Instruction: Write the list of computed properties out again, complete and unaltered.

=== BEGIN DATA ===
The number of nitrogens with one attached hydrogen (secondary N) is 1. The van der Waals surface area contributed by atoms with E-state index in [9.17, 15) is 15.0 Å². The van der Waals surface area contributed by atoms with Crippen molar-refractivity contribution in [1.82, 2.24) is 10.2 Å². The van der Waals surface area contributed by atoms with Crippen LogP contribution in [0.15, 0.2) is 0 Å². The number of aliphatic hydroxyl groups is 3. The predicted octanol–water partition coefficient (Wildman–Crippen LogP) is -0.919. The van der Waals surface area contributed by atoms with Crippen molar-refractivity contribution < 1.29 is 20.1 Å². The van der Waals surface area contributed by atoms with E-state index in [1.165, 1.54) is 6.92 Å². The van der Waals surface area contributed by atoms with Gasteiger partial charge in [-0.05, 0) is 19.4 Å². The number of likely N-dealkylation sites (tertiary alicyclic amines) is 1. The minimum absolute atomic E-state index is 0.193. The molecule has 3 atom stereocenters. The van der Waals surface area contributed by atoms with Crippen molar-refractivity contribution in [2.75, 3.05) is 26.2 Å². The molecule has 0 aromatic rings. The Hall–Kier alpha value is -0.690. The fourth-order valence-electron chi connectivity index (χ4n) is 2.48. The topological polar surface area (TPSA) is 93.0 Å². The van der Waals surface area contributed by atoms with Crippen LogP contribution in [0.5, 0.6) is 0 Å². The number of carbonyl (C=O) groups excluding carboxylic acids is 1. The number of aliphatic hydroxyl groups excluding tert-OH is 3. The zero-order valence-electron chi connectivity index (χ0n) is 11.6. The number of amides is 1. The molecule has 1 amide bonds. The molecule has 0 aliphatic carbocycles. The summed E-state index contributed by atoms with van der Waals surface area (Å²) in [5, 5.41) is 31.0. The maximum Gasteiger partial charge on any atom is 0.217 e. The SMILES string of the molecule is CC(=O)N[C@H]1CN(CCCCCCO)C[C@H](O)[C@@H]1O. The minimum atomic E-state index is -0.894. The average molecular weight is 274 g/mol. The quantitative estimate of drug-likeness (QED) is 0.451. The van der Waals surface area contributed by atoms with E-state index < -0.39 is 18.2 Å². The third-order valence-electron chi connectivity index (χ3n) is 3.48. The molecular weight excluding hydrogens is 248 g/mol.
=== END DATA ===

The number of nitrogens with one attached hydrogen (secondary N) is 1. The van der Waals surface area contributed by atoms with E-state index in [9.17, 15) is 15.0 Å². The van der Waals surface area contributed by atoms with Crippen molar-refractivity contribution in [1.82, 2.24) is 10.2 Å². The van der Waals surface area contributed by atoms with Crippen LogP contribution in [0.15, 0.2) is 0 Å². The number of aliphatic hydroxyl groups is 3. The predicted octanol–water partition coefficient (Wildman–Crippen LogP) is -0.919. The van der Waals surface area contributed by atoms with Crippen molar-refractivity contribution < 1.29 is 20.1 Å². The van der Waals surface area contributed by atoms with E-state index in [1.165, 1.54) is 6.92 Å². The van der Waals surface area contributed by atoms with Gasteiger partial charge in [-0.05, 0) is 19.4 Å². The number of likely N-dealkylation sites (tertiary alicyclic amines) is 1. The minimum absolute atomic E-state index is 0.193. The molecule has 3 atom stereocenters. The van der Waals surface area contributed by atoms with Crippen molar-refractivity contribution in [2.75, 3.05) is 26.2 Å². The molecule has 0 aromatic rings. The Hall–Kier alpha value is -0.690. The fourth-order valence-electron chi connectivity index (χ4n) is 2.48. The topological polar surface area (TPSA) is 93.0 Å². The van der Waals surface area contributed by atoms with Crippen LogP contribution in [0.5, 0.6) is 0 Å². The number of carbonyl (C=O) groups excluding carboxylic acids is 1. The number of aliphatic hydroxyl groups excluding tert-OH is 3. The zero-order valence-electron chi connectivity index (χ0n) is 11.6. The number of amides is 1. The molecule has 1 amide bonds. The molecule has 0 aliphatic carbocycles. The summed E-state index contributed by atoms with van der Waals surface area (Å²) in [5, 5.41) is 31.0. The maximum Gasteiger partial charge on any atom is 0.217 e. The SMILES string of the molecule is CC(=O)N[C@H]1CN(CCCCCCO)C[C@H](O)[C@@H]1O. The minimum atomic E-state index is -0.894. The average molecular weight is 274 g/mol. The quantitative estimate of drug-likeness (QED) is 0.451. The van der Waals surface area contributed by atoms with E-state index < -0.39 is 18.2 Å². The third-order valence-electron chi connectivity index (χ3n) is 3.48. The molecular weight excluding hydrogens is 248 g/mol.